No one can afford to get IT so wrong

No one can afford to get IT so wrong

The chaos at Terminal 5 should teach us all that the challenge of IT-enabled change can never be overestimated

By the time you read this, British Airways may or may not have cleared its baggage backlog and started getting flights away on time ­ – or at all ­ – after the disastrous opening of Terminal Five (T5) a week ago.

Amid all the recriminations, fingers have inevitably been pointed at the new IT ­ – in particular luggage handling and staff allocation systems.

The web has also been buzzing with BA staff complaining about inadequate training and poor preparation.

Yet just two weeks before what is supposed to be the world’s most technologically advanced airport terminal opened, BA management talked of the extensive testing and training that went into the pre-launch plans.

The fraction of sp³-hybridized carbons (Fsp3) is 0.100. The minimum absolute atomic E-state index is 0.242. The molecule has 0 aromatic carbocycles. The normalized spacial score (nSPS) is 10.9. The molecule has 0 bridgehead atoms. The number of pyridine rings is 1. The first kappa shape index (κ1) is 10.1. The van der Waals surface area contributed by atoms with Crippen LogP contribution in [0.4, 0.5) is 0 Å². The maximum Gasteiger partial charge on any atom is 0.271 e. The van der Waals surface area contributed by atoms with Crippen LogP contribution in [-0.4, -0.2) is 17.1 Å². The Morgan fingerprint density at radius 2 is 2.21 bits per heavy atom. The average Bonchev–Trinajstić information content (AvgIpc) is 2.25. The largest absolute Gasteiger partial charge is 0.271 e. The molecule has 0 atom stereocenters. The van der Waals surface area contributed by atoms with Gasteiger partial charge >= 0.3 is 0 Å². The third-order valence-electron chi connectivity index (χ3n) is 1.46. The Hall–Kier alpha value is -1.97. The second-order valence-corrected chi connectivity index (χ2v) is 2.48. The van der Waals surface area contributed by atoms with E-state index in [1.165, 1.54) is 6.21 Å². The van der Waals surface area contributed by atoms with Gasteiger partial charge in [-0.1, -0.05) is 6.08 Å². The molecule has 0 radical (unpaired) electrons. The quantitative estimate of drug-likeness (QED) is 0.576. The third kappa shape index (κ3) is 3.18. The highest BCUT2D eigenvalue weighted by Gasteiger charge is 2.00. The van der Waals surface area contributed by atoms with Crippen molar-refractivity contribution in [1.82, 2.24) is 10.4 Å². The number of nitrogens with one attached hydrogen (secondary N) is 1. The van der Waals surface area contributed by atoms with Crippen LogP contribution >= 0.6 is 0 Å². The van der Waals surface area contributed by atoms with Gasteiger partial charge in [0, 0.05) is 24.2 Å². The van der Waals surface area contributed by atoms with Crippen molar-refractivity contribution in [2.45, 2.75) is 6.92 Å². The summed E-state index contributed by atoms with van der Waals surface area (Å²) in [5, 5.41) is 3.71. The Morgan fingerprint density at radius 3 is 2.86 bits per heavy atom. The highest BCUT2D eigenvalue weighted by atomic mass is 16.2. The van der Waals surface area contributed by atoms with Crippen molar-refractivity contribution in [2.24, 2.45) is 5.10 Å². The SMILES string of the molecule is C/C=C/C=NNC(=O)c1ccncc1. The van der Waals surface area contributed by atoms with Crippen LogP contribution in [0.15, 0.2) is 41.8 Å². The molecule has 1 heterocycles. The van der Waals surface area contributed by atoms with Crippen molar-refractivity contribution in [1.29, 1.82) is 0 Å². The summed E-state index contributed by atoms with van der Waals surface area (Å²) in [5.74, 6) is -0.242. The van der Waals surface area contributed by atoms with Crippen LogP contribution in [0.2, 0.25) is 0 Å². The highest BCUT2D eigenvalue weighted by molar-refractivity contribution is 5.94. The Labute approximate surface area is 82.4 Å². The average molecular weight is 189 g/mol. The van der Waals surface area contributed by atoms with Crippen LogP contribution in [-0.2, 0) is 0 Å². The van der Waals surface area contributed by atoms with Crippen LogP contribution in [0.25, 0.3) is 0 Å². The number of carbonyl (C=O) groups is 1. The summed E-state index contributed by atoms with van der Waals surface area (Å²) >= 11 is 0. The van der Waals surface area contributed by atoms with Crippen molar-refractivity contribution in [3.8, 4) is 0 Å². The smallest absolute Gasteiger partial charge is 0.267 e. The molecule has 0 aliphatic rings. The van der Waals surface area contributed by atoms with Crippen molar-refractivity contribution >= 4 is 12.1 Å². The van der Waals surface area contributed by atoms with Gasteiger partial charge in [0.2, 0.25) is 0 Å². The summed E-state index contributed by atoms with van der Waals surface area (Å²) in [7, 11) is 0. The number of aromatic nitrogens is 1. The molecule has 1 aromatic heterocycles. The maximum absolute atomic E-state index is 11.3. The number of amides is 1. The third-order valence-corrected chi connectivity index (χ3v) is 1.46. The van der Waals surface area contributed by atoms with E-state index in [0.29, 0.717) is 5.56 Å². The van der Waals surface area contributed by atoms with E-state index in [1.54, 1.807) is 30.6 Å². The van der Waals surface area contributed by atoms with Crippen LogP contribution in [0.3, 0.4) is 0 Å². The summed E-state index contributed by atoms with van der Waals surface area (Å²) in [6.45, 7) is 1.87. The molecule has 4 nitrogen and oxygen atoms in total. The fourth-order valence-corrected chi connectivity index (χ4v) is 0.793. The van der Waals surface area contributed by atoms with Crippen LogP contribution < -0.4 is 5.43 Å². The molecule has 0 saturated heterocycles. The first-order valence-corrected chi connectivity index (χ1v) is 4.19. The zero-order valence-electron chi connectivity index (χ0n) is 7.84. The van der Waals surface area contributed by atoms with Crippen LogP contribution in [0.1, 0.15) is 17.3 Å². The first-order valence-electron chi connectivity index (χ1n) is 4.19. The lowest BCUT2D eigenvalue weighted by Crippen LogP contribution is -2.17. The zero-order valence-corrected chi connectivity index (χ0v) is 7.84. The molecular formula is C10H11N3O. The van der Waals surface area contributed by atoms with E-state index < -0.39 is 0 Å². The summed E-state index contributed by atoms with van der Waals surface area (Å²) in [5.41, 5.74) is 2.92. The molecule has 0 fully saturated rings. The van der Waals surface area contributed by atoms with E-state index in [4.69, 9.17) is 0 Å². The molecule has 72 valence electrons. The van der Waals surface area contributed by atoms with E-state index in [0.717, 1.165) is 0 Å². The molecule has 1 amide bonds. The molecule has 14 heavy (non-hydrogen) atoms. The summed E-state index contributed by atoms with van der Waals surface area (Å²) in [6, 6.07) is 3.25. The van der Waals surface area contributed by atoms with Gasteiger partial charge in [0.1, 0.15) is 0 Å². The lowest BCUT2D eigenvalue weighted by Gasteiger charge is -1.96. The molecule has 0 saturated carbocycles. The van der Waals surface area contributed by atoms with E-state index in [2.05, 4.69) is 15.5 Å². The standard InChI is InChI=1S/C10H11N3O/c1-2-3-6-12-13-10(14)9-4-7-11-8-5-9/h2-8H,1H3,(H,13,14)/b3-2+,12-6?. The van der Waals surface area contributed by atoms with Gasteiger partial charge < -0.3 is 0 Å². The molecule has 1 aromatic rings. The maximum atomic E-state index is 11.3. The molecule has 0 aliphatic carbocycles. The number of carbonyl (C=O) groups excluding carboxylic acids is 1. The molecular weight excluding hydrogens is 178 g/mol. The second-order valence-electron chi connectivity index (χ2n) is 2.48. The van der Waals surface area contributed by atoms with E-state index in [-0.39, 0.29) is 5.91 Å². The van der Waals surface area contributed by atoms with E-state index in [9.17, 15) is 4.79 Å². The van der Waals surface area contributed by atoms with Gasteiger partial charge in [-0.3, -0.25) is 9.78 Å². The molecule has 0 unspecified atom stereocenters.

Some 2,000 IT tests were carried out in the year before opening, as were training and familiarisation programmes. “Getting people to understand the new role of technology and buy into the new proposition was our biggest challenge,” said Glenn Morgan, BA’s programme head of information management for T5.

We have often written that there is no such thing as an IT project. Business projects combine people, process and technology ­ – all three aspects are equally important, and the most common cause of IT failures is the lack of consideration for the people and process implications.

In advance of T5’s opening, BA was keen to hold itself up as an example of that mantra. So what went wrong?

BA was well aware ­ – and is now painfully aware ­ – of the intense scrutiny it would be under in the move to T5, yet still there were problems. Testing, training and staff engagement proved not to be enough.

The lesson for IT managers is that the challenge of IT-enabled change can never be overestimated. BA now faces a very public grilling of its failures, and a detailed internal analysis of how even the best-laid plans can go awry. Could it happen to you? Clearly, it cannot be ruled out. But the focus on getting the people, process and technology mix right must be ever more intense.